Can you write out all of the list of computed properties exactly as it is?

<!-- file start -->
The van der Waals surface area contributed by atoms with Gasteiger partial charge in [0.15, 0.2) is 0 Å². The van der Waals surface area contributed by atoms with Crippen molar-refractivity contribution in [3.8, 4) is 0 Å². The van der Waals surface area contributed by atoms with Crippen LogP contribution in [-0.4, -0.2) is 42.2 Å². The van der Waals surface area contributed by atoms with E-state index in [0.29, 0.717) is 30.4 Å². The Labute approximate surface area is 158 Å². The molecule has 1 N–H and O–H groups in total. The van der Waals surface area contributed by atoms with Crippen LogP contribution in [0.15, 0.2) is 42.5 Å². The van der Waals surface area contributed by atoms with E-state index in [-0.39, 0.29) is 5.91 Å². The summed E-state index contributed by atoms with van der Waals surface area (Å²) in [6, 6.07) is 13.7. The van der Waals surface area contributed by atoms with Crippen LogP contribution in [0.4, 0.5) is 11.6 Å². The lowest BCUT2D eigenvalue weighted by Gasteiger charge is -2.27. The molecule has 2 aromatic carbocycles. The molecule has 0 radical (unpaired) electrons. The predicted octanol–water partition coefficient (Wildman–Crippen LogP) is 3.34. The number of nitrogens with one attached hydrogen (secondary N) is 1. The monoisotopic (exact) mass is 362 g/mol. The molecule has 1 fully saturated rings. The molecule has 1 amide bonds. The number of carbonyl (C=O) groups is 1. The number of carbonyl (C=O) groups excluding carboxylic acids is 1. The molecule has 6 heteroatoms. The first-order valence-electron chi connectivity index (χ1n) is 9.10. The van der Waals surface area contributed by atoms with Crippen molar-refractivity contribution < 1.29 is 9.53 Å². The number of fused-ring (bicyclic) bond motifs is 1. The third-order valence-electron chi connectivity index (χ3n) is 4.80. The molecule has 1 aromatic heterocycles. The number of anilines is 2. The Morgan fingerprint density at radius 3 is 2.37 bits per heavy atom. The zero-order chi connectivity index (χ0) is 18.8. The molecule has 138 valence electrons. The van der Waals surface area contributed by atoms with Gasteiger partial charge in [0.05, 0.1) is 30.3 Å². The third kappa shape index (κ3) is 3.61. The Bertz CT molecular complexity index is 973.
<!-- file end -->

The van der Waals surface area contributed by atoms with Gasteiger partial charge in [0.15, 0.2) is 0 Å². The van der Waals surface area contributed by atoms with Crippen molar-refractivity contribution in [3.8, 4) is 0 Å². The van der Waals surface area contributed by atoms with Crippen LogP contribution in [-0.4, -0.2) is 42.2 Å². The van der Waals surface area contributed by atoms with E-state index in [0.29, 0.717) is 30.4 Å². The Labute approximate surface area is 158 Å². The molecule has 1 N–H and O–H groups in total. The van der Waals surface area contributed by atoms with Crippen LogP contribution in [0.15, 0.2) is 42.5 Å². The van der Waals surface area contributed by atoms with E-state index in [-0.39, 0.29) is 5.91 Å². The summed E-state index contributed by atoms with van der Waals surface area (Å²) in [6, 6.07) is 13.7. The van der Waals surface area contributed by atoms with Crippen LogP contribution in [0.4, 0.5) is 11.6 Å². The lowest BCUT2D eigenvalue weighted by Gasteiger charge is -2.27. The molecule has 2 aromatic carbocycles. The molecule has 0 radical (unpaired) electrons. The predicted octanol–water partition coefficient (Wildman–Crippen LogP) is 3.34. The number of nitrogens with one attached hydrogen (secondary N) is 1. The monoisotopic (exact) mass is 362 g/mol. The molecule has 1 fully saturated rings. The molecule has 1 amide bonds. The number of carbonyl (C=O) groups is 1. The number of carbonyl (C=O) groups excluding carboxylic acids is 1. The molecule has 6 heteroatoms. The first-order valence-electron chi connectivity index (χ1n) is 9.10. The van der Waals surface area contributed by atoms with Crippen molar-refractivity contribution < 1.29 is 9.53 Å². The number of fused-ring (bicyclic) bond motifs is 1. The third-order valence-electron chi connectivity index (χ3n) is 4.80. The molecule has 1 aromatic heterocycles. The number of anilines is 2. The Morgan fingerprint density at radius 3 is 2.37 bits per heavy atom. The zero-order chi connectivity index (χ0) is 18.8. The molecule has 138 valence electrons. The van der Waals surface area contributed by atoms with Gasteiger partial charge in [0.05, 0.1) is 30.3 Å². The third kappa shape index (κ3) is 3.61. The Bertz CT molecular complexity index is 973.